- The medicines watchdog has confirmed a second case of blood clotting within an Australian patient is linked to the AstraZeneca COVID-19 vaccine in Australia
- The Therapeutic Goods Administration (TGA) said a woman in her 40s received the jab in WA and then suffered "thrombosis with thrombocytopenia"
- The Federal Government recently recommended under-50s avoid the AstraZeneca vaccine because of the rare risk of blood clotting
- The TGA explains these two cases mean the risk of clotting works out to be around one in every 350,000 patients vaccinated
- Meanwhile, the WA Government has confirmed it will continue to roll out the AstraZeneca jab despite the blood clot case
Australia's medicines watchdog has confirmed a second case of blood clotting is linked to the AstraZeneca COVID-19 vaccine in Australia.
The Therapeutic Goods Administration (TGA) said a woman in her 40s received the jab in Western Australia in mid-March and then suffered "thrombosis with thrombocytopenia".
The TGA said the patient is now stable and recovering in hospital in the Northern Territory, but her reaction has been linked to the vaccine she received.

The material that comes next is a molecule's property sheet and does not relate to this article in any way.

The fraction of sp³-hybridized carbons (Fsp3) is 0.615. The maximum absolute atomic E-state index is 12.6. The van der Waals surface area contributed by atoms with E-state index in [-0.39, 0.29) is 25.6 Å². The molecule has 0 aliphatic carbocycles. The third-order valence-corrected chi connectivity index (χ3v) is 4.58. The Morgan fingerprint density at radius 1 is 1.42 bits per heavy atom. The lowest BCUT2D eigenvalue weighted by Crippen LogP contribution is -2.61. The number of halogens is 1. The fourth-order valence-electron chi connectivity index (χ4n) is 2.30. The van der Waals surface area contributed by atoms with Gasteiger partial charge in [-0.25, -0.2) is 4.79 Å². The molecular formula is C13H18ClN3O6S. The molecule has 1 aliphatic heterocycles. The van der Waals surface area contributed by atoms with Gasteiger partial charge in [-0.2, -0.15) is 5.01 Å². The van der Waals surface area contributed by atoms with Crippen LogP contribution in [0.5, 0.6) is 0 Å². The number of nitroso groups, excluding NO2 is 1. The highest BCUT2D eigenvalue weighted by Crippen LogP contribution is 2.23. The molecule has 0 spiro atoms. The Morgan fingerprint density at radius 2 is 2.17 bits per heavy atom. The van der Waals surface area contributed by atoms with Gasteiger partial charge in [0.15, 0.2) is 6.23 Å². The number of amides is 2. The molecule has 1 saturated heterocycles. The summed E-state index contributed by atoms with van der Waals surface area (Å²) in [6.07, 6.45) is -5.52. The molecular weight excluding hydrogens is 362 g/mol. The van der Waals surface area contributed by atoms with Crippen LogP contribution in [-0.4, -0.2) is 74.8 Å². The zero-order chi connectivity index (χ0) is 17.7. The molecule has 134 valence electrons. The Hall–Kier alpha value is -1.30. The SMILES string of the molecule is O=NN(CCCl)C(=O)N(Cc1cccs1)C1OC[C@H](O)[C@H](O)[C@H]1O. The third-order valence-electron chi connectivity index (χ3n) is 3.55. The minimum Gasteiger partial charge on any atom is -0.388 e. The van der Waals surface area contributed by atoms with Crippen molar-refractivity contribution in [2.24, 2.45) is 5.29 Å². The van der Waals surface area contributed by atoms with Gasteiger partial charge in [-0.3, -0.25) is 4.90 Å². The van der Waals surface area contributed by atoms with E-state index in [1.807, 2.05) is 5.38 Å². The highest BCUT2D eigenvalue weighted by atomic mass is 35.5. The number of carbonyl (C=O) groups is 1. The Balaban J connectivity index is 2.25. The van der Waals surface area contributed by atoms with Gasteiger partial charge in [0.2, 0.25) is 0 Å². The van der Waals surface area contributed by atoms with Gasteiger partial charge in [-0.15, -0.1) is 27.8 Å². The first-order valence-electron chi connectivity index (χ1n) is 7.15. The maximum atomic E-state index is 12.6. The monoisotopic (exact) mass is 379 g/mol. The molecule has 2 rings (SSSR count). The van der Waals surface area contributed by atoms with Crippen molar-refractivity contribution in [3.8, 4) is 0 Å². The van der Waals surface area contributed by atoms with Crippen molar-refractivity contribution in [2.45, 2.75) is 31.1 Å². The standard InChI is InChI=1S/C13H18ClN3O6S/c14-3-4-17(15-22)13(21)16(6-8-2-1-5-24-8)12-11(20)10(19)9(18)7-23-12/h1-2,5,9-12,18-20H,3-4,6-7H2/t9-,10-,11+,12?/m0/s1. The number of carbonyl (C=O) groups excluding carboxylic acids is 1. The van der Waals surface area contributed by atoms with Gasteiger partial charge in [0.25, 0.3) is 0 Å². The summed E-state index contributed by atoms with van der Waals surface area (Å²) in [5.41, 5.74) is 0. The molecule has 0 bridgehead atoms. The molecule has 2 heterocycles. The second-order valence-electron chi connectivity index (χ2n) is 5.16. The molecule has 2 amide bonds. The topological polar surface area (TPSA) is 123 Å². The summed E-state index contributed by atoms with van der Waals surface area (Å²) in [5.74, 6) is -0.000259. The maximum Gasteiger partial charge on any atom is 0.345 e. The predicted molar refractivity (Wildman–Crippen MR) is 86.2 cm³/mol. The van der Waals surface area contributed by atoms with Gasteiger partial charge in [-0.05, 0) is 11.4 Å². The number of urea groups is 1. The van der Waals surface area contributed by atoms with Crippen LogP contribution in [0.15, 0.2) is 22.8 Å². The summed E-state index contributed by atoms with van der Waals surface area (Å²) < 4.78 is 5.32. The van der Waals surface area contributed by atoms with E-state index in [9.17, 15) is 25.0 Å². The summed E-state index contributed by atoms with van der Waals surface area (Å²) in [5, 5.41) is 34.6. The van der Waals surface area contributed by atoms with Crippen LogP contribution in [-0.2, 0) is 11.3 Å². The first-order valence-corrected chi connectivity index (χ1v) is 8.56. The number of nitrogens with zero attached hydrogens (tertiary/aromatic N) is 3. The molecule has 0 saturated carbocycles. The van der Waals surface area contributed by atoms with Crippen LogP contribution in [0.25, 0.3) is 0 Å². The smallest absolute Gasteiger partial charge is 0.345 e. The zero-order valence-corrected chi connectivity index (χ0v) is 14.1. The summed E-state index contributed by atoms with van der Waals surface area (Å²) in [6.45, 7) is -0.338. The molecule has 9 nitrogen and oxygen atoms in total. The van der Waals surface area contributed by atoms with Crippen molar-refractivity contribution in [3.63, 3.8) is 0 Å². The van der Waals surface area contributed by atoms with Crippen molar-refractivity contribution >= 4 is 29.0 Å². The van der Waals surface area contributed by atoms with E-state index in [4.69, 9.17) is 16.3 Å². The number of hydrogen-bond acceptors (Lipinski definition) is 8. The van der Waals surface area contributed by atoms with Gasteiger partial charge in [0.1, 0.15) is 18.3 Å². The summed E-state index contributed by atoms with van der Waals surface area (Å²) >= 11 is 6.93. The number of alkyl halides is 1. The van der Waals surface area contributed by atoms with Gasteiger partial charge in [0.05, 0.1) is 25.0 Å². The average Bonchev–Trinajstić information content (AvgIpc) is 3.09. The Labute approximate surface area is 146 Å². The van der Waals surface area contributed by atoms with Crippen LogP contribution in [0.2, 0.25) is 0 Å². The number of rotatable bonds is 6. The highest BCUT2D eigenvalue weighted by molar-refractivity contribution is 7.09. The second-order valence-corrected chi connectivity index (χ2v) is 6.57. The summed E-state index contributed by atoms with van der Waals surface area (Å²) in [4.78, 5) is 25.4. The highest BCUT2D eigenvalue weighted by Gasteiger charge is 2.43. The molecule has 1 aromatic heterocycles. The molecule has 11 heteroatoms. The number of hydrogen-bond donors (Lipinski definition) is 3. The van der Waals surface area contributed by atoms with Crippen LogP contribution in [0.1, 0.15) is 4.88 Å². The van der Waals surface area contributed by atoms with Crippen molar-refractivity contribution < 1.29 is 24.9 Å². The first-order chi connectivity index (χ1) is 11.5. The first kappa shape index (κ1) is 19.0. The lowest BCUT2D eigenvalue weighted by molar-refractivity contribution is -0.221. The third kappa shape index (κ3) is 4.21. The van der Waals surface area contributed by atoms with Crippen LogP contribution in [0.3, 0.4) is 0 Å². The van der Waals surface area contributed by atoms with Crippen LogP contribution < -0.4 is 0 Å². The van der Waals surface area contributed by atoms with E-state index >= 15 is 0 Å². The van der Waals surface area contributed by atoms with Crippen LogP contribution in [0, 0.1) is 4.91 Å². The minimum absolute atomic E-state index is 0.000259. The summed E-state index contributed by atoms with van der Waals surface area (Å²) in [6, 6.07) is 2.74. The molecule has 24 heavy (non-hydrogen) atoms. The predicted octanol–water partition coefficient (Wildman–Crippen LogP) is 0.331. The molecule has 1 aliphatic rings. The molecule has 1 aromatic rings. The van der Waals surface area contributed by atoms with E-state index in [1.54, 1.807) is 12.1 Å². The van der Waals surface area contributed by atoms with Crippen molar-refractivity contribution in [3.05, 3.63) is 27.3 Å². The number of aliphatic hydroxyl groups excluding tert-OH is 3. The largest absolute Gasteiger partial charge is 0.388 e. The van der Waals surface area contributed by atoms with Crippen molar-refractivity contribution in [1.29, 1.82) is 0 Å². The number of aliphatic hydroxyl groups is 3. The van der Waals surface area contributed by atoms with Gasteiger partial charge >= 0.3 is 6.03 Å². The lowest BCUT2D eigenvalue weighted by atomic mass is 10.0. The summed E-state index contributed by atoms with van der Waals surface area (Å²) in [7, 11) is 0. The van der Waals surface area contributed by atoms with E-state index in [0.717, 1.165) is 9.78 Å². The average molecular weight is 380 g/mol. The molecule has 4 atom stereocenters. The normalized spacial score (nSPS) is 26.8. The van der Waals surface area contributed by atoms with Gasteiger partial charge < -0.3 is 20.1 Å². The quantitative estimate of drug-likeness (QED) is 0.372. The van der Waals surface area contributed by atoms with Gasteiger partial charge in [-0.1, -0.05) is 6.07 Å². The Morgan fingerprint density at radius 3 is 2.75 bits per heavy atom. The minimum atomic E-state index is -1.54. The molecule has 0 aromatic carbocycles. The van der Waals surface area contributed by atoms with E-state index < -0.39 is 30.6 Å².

"Last night, our vaccine safety investigation group, an external group of experts including blood clotting experts met to look at a second possible case of this rare condition of thrombosis," TGA Deputy-Secretary John Skerritt said.
"It confirmed that this case which occurred in a woman in her 40s, vaccinated in WA, did fit the criteria. So we have a second confirmed case," he added.
The confirmation of the second case comes after the Federal Government announced last week that it was recommending under-50s avoid the AstraZeneca vaccine because of the rare risk of clotting.
Prime Minister Scott Morrison instead said the Pfizer version of the COVID-19 immunisation will be used for those aged under 50, with 20 million new doses ordered to make up for the shortfall.
Meanwhile, the other confirmed case of blood clotting linked to the AstraZeneca jab occurred in Melbourne, prompting local authorities in Victoria to temporarily pause the rollout of the vaccine.
The WA Government has already announced they won't pause the AstraZeneca vaccine rollout, but they will require patients aged under 50 to sign a consent form before the jab is administered.
The latest figures from the Federal Government show just under 1.2 million Australians have been vaccinated against COVID-19, as of Monday.
The majority of those people received the AstraZeneca jab, and the head of the medicines watchdog explained the risk of blood clotting worked out to be one about in every 350,000 vaccinated so far.
"Now to put this in perspective, of the over 1.2 million doses of vaccine, 700,000 or more have been AstraZeneca," John Skerritt explained.
"That means that two from 700,000, one in 350,000. When you look at the British data that quoted about one in 250,000," he said.
"That is an extremely remote and unlikely event. It is a very rare finding. As I said before, your chances of winning Lotto a much higher," he added.